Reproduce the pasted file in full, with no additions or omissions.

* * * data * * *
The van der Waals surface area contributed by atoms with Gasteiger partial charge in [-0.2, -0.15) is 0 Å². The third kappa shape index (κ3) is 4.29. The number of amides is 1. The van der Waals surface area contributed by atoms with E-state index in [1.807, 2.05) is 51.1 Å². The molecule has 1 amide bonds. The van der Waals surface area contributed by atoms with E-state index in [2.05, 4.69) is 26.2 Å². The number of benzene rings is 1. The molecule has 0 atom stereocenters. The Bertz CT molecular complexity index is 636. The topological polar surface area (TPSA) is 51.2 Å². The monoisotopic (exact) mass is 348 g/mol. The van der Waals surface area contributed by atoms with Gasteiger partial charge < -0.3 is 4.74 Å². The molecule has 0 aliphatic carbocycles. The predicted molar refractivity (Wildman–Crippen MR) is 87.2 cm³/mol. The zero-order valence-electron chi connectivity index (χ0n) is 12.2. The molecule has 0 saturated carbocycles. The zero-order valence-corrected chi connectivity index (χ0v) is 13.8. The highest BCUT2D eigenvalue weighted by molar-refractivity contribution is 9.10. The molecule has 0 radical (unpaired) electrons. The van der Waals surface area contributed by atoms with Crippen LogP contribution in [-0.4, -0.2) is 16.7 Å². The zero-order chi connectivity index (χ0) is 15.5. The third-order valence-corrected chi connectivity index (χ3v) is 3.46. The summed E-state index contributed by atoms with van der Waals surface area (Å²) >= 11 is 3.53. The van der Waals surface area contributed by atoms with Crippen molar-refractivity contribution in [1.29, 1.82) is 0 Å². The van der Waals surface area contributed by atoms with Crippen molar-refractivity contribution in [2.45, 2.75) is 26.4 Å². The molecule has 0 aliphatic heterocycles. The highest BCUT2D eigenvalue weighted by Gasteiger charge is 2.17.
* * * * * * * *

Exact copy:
The van der Waals surface area contributed by atoms with Gasteiger partial charge in [-0.2, -0.15) is 0 Å². The third kappa shape index (κ3) is 4.29. The number of amides is 1. The van der Waals surface area contributed by atoms with E-state index in [1.807, 2.05) is 51.1 Å². The molecule has 1 amide bonds. The van der Waals surface area contributed by atoms with E-state index in [2.05, 4.69) is 26.2 Å². The number of benzene rings is 1. The molecule has 0 atom stereocenters. The Bertz CT molecular complexity index is 636. The topological polar surface area (TPSA) is 51.2 Å². The monoisotopic (exact) mass is 348 g/mol. The van der Waals surface area contributed by atoms with Gasteiger partial charge < -0.3 is 4.74 Å². The molecule has 0 aliphatic carbocycles. The predicted molar refractivity (Wildman–Crippen MR) is 87.2 cm³/mol. The zero-order valence-electron chi connectivity index (χ0n) is 12.2. The molecule has 0 saturated carbocycles. The zero-order valence-corrected chi connectivity index (χ0v) is 13.8. The highest BCUT2D eigenvalue weighted by molar-refractivity contribution is 9.10. The molecule has 0 radical (unpaired) electrons. The van der Waals surface area contributed by atoms with Crippen LogP contribution in [-0.4, -0.2) is 16.7 Å². The zero-order chi connectivity index (χ0) is 15.5. The third-order valence-corrected chi connectivity index (χ3v) is 3.46. The summed E-state index contributed by atoms with van der Waals surface area (Å²) >= 11 is 3.53. The van der Waals surface area contributed by atoms with Crippen molar-refractivity contribution in [1.29, 1.82) is 0 Å². The van der Waals surface area contributed by atoms with Crippen molar-refractivity contribution in [2.45, 2.75) is 26.4 Å². The molecule has 0 aliphatic heterocycles. The highest BCUT2D eigenvalue weighted by Gasteiger charge is 2.17.